Oris has a tradition, and we are grateful for it here, of releasing limited editions from time to time. Recent times have given us the RedBar, Hodinkee, and the Revolution Magazine versions. As stunning as all these are in their own rights, I do find the new Oris x Momotaro Diver’s Sixty-Five to be very similar to the Oris Divers Sixty-Five Timeless LE from 2019. Featuring the same movement —designed as another collaboration, this time between Oris and Timeless Luxury Watches — and a dark green grained dial and again no date, it now appears to be the elder brother of this new release. The bronze bezel works really well with both these releases, and both coming in at 40mm diameter are perfect for all wrist sizes. These would in-fact make for great daily wear or ‘beater’ watches.
The External Context
You say denim in watches and I immediately think of the Omega Seamaster Railmaster ‘Blue Denim’, replete with a 40mm stainless steel case with indigo colouring and vertical brushed finishing. This reference 220.127.116.11.03.001 features similar lume filled hands and a lollipop seconds hand, and it also takes the whole denim look to a new level with a denim inspired dial and strap. Now traditionally this double denim look has always been frowned upon, and in my personal fashion taste, I do agree. But to give credit where its due, Omega has managed to pull this off rather well. It has a higher water resistance of 150m though doesn’t have a dive bezel. In regards to the strap used, well it’s frankly a bit too thick owing to the leather-backed denim NATO-style appearance. Retailing for 7’425 AUD it is also twice the price of the new Oris x Momotaro Diver’s Sixty-Five. And the latter also has a custom strap designed, rather than simply taking a blue denim looking strap. Of-course there are other examples like the 2013 Hublot Big Bang Jeans but that is in a completely different price zone and almost a planet on its own.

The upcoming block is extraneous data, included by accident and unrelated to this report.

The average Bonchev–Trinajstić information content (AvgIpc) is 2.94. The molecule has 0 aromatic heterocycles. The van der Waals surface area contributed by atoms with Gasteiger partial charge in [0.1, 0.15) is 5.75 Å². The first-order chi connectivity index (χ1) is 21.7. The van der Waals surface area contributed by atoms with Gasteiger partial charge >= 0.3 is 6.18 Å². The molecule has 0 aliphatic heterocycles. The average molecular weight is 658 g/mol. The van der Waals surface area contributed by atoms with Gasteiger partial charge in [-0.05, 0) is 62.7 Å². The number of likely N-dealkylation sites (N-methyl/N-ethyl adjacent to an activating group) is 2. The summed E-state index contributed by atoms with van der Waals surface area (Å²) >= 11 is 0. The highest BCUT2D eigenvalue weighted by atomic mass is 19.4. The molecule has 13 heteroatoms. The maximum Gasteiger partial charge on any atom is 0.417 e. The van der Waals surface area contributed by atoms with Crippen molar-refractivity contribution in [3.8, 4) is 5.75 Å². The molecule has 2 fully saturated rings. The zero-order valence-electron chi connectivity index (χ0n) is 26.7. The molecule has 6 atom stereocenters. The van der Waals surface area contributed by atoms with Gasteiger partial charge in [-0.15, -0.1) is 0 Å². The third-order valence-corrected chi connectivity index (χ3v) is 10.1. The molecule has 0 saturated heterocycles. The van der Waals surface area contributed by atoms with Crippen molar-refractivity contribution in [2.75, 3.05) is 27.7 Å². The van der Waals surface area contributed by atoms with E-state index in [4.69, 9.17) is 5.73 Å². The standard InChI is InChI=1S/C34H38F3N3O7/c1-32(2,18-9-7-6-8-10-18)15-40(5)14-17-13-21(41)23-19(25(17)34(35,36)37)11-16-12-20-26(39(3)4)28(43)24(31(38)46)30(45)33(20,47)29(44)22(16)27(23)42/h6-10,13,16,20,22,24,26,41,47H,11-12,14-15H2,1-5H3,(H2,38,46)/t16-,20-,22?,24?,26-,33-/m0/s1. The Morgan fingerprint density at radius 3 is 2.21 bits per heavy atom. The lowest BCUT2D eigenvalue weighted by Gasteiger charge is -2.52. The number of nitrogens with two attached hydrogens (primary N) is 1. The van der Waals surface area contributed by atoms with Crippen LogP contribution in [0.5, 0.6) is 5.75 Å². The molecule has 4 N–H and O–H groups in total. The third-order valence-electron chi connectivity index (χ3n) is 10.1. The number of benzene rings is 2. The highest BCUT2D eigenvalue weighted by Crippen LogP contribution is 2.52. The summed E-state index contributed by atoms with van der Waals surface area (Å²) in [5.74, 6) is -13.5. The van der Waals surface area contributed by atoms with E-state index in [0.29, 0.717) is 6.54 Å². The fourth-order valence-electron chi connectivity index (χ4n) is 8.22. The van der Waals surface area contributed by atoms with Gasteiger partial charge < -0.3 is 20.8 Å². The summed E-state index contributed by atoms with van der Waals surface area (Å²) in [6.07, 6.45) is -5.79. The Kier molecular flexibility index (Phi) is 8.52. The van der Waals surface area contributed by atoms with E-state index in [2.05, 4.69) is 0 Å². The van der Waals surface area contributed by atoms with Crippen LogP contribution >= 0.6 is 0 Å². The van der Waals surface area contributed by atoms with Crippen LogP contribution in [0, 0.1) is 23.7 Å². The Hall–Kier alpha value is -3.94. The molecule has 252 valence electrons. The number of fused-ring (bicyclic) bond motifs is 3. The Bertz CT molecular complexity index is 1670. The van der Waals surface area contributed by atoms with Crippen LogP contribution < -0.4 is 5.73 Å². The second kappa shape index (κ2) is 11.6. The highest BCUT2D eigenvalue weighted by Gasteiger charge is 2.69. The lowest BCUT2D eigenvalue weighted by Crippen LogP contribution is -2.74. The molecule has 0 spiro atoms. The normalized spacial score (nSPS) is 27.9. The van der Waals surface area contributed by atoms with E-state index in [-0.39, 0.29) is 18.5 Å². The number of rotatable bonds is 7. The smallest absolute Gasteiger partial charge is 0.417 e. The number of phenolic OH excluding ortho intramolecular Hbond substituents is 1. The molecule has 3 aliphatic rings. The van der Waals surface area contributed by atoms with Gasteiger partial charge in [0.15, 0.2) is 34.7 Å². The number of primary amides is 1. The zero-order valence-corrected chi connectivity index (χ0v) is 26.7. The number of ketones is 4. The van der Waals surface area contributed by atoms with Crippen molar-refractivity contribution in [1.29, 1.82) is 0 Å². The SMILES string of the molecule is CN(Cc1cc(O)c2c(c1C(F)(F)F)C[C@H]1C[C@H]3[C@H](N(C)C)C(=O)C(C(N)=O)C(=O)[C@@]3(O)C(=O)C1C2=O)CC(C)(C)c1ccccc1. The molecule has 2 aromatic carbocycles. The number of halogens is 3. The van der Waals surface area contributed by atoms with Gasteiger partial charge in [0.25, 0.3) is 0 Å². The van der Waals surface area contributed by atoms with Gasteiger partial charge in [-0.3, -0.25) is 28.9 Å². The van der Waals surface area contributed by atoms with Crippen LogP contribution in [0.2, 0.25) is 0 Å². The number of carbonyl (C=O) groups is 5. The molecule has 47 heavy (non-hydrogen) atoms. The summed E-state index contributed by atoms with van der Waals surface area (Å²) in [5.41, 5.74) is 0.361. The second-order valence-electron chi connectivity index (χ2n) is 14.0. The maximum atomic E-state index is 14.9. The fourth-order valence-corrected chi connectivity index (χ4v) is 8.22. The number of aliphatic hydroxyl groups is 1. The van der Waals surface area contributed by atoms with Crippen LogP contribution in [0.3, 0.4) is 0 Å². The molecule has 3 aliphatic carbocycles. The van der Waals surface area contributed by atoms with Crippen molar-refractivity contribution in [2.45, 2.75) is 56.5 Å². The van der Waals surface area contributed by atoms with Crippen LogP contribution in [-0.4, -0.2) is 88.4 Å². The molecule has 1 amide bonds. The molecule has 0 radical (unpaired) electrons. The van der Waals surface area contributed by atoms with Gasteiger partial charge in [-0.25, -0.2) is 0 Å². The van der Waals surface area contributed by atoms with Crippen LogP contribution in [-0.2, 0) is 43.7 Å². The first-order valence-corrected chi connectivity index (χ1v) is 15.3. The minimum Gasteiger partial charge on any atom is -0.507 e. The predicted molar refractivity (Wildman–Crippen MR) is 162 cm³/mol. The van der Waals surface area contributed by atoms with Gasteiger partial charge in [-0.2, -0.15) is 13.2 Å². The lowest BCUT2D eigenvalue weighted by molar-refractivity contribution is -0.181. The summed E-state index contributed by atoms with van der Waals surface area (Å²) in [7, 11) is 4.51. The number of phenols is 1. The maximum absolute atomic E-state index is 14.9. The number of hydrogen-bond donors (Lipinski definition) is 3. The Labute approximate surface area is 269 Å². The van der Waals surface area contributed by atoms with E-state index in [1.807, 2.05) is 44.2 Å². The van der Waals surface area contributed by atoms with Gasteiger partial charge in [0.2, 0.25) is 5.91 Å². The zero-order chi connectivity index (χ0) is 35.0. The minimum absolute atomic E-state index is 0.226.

Watch Ya Gonna Do About It
Retro, vintage appeal and fauxtina, all are present in good measure in the new Oris x Momotaro Diver’s Sixty-Five. Throw in the price point of 3’200 AUD and the watch is pretty much a no-brainer.
Against the allure of the brushed stainless steel case seduces the notched bronze outer ring. People who like being on a big retro kick should reward themselves. This watch manages to walk the thin line between tacky bronze look and refined ageing look with panache.
Jeans age with time. Bronze ages with time. Both age uniquely and distinctively, usually with no two examples alike. What more could you want?
To find out more about this and other Oris watches, please head to their website here.